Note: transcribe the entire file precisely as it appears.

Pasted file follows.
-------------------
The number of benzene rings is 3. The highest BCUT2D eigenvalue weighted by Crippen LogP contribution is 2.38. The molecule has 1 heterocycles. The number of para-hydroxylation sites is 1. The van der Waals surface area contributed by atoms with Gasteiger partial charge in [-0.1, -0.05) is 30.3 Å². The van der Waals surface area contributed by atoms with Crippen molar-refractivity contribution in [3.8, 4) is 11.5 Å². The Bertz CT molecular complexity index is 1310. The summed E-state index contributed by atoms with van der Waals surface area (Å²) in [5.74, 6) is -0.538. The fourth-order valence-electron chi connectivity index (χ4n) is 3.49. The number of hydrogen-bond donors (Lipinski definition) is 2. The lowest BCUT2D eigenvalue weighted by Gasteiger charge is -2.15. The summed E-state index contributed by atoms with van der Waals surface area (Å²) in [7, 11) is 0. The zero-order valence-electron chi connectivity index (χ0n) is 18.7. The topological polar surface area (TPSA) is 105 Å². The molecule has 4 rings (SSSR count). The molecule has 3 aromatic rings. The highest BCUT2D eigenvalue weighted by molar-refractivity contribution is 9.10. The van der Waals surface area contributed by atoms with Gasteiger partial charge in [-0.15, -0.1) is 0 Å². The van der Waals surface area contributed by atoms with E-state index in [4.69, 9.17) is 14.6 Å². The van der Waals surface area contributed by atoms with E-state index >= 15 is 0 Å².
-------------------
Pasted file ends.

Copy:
The number of benzene rings is 3. The highest BCUT2D eigenvalue weighted by Crippen LogP contribution is 2.38. The molecule has 1 heterocycles. The number of para-hydroxylation sites is 1. The van der Waals surface area contributed by atoms with Gasteiger partial charge in [-0.1, -0.05) is 30.3 Å². The van der Waals surface area contributed by atoms with Crippen molar-refractivity contribution in [3.8, 4) is 11.5 Å². The Bertz CT molecular complexity index is 1310. The summed E-state index contributed by atoms with van der Waals surface area (Å²) in [5.74, 6) is -0.538. The fourth-order valence-electron chi connectivity index (χ4n) is 3.49. The number of hydrogen-bond donors (Lipinski definition) is 2. The lowest BCUT2D eigenvalue weighted by Gasteiger charge is -2.15. The summed E-state index contributed by atoms with van der Waals surface area (Å²) in [7, 11) is 0. The zero-order valence-electron chi connectivity index (χ0n) is 18.7. The topological polar surface area (TPSA) is 105 Å². The molecule has 4 rings (SSSR count). The molecule has 3 aromatic rings. The highest BCUT2D eigenvalue weighted by molar-refractivity contribution is 9.10. The van der Waals surface area contributed by atoms with Gasteiger partial charge in [-0.15, -0.1) is 0 Å². The van der Waals surface area contributed by atoms with E-state index in [4.69, 9.17) is 14.6 Å². The van der Waals surface area contributed by atoms with E-state index >= 15 is 0 Å².